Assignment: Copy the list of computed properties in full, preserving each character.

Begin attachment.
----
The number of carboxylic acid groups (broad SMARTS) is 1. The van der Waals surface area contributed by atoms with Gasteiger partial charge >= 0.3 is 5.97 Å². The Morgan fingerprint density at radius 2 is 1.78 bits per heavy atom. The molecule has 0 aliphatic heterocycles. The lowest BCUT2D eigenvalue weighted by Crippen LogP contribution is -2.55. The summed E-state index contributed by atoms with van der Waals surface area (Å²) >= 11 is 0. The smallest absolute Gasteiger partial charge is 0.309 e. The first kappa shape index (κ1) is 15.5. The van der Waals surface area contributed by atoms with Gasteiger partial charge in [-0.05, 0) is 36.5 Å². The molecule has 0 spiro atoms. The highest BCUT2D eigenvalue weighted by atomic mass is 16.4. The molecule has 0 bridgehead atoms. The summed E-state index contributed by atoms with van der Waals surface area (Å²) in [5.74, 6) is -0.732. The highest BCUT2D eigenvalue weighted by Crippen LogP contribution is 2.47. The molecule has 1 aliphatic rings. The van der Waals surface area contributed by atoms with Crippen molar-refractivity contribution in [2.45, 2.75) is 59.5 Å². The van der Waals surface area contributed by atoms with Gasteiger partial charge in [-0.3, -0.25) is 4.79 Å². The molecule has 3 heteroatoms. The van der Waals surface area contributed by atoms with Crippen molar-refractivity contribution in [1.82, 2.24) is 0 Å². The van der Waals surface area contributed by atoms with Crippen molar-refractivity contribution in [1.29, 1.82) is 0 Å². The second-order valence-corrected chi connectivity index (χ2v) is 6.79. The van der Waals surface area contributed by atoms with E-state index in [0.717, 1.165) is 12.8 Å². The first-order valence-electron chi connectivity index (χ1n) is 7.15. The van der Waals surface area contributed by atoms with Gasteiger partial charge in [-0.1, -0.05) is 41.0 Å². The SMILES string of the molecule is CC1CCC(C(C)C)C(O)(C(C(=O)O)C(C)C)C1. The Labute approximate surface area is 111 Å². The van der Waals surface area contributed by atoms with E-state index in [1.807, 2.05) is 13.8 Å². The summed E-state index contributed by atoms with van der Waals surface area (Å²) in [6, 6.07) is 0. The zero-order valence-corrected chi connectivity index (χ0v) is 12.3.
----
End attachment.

The number of carboxylic acid groups (broad SMARTS) is 1. The van der Waals surface area contributed by atoms with Gasteiger partial charge >= 0.3 is 5.97 Å². The Morgan fingerprint density at radius 2 is 1.78 bits per heavy atom. The molecule has 0 aliphatic heterocycles. The lowest BCUT2D eigenvalue weighted by Crippen LogP contribution is -2.55. The summed E-state index contributed by atoms with van der Waals surface area (Å²) >= 11 is 0. The smallest absolute Gasteiger partial charge is 0.309 e. The first kappa shape index (κ1) is 15.5. The van der Waals surface area contributed by atoms with Gasteiger partial charge in [-0.05, 0) is 36.5 Å². The molecule has 0 spiro atoms. The highest BCUT2D eigenvalue weighted by atomic mass is 16.4. The molecule has 0 bridgehead atoms. The summed E-state index contributed by atoms with van der Waals surface area (Å²) in [5.74, 6) is -0.732. The highest BCUT2D eigenvalue weighted by Crippen LogP contribution is 2.47. The molecule has 1 aliphatic rings. The van der Waals surface area contributed by atoms with Crippen molar-refractivity contribution in [2.45, 2.75) is 59.5 Å². The van der Waals surface area contributed by atoms with Gasteiger partial charge in [-0.3, -0.25) is 4.79 Å². The molecule has 3 heteroatoms. The van der Waals surface area contributed by atoms with Crippen molar-refractivity contribution in [1.82, 2.24) is 0 Å². The van der Waals surface area contributed by atoms with Crippen molar-refractivity contribution in [1.29, 1.82) is 0 Å². The second-order valence-corrected chi connectivity index (χ2v) is 6.79. The van der Waals surface area contributed by atoms with E-state index in [0.717, 1.165) is 12.8 Å². The first-order valence-electron chi connectivity index (χ1n) is 7.15. The van der Waals surface area contributed by atoms with Gasteiger partial charge in [-0.1, -0.05) is 41.0 Å². The SMILES string of the molecule is CC1CCC(C(C)C)C(O)(C(C(=O)O)C(C)C)C1. The Labute approximate surface area is 111 Å². The van der Waals surface area contributed by atoms with E-state index in [1.807, 2.05) is 13.8 Å². The summed E-state index contributed by atoms with van der Waals surface area (Å²) in [6, 6.07) is 0. The zero-order valence-corrected chi connectivity index (χ0v) is 12.3.